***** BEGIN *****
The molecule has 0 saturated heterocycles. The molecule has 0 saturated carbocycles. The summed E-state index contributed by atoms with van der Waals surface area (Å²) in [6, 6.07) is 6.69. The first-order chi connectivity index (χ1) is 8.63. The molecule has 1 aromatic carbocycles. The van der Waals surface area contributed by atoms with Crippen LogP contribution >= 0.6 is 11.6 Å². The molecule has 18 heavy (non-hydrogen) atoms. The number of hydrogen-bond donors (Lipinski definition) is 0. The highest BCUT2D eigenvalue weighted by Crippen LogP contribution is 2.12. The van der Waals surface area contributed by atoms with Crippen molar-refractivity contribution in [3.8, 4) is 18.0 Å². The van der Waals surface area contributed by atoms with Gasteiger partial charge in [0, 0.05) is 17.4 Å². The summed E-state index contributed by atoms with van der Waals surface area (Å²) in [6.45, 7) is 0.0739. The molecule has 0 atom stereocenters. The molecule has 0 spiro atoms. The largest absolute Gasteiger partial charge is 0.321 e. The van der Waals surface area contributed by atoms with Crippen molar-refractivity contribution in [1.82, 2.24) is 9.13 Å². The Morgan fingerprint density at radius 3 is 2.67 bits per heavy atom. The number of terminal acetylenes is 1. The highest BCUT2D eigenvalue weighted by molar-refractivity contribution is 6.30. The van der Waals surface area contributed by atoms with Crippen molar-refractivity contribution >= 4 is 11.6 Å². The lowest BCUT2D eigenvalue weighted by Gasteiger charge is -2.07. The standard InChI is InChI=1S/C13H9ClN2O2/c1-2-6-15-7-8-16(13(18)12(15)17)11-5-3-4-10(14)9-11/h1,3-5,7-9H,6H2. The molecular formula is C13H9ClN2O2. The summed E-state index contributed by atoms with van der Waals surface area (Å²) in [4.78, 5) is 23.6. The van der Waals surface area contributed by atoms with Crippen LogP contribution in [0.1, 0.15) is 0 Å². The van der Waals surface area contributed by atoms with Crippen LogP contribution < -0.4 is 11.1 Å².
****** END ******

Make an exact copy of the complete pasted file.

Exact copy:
The molecule has 0 saturated heterocycles. The molecule has 0 saturated carbocycles. The summed E-state index contributed by atoms with van der Waals surface area (Å²) in [6, 6.07) is 6.69. The first-order chi connectivity index (χ1) is 8.63. The molecule has 1 aromatic carbocycles. The van der Waals surface area contributed by atoms with Crippen LogP contribution >= 0.6 is 11.6 Å². The molecule has 18 heavy (non-hydrogen) atoms. The number of hydrogen-bond donors (Lipinski definition) is 0. The highest BCUT2D eigenvalue weighted by Crippen LogP contribution is 2.12. The van der Waals surface area contributed by atoms with Crippen molar-refractivity contribution in [3.8, 4) is 18.0 Å². The van der Waals surface area contributed by atoms with Gasteiger partial charge in [0, 0.05) is 17.4 Å². The summed E-state index contributed by atoms with van der Waals surface area (Å²) in [6.45, 7) is 0.0739. The molecule has 0 atom stereocenters. The molecule has 0 spiro atoms. The largest absolute Gasteiger partial charge is 0.321 e. The van der Waals surface area contributed by atoms with Crippen molar-refractivity contribution in [1.82, 2.24) is 9.13 Å². The Morgan fingerprint density at radius 3 is 2.67 bits per heavy atom. The number of terminal acetylenes is 1. The highest BCUT2D eigenvalue weighted by molar-refractivity contribution is 6.30. The van der Waals surface area contributed by atoms with Crippen molar-refractivity contribution >= 4 is 11.6 Å². The lowest BCUT2D eigenvalue weighted by Gasteiger charge is -2.07. The standard InChI is InChI=1S/C13H9ClN2O2/c1-2-6-15-7-8-16(13(18)12(15)17)11-5-3-4-10(14)9-11/h1,3-5,7-9H,6H2. The molecular formula is C13H9ClN2O2. The summed E-state index contributed by atoms with van der Waals surface area (Å²) in [4.78, 5) is 23.6. The van der Waals surface area contributed by atoms with Crippen LogP contribution in [0.1, 0.15) is 0 Å². The van der Waals surface area contributed by atoms with Crippen LogP contribution < -0.4 is 11.1 Å².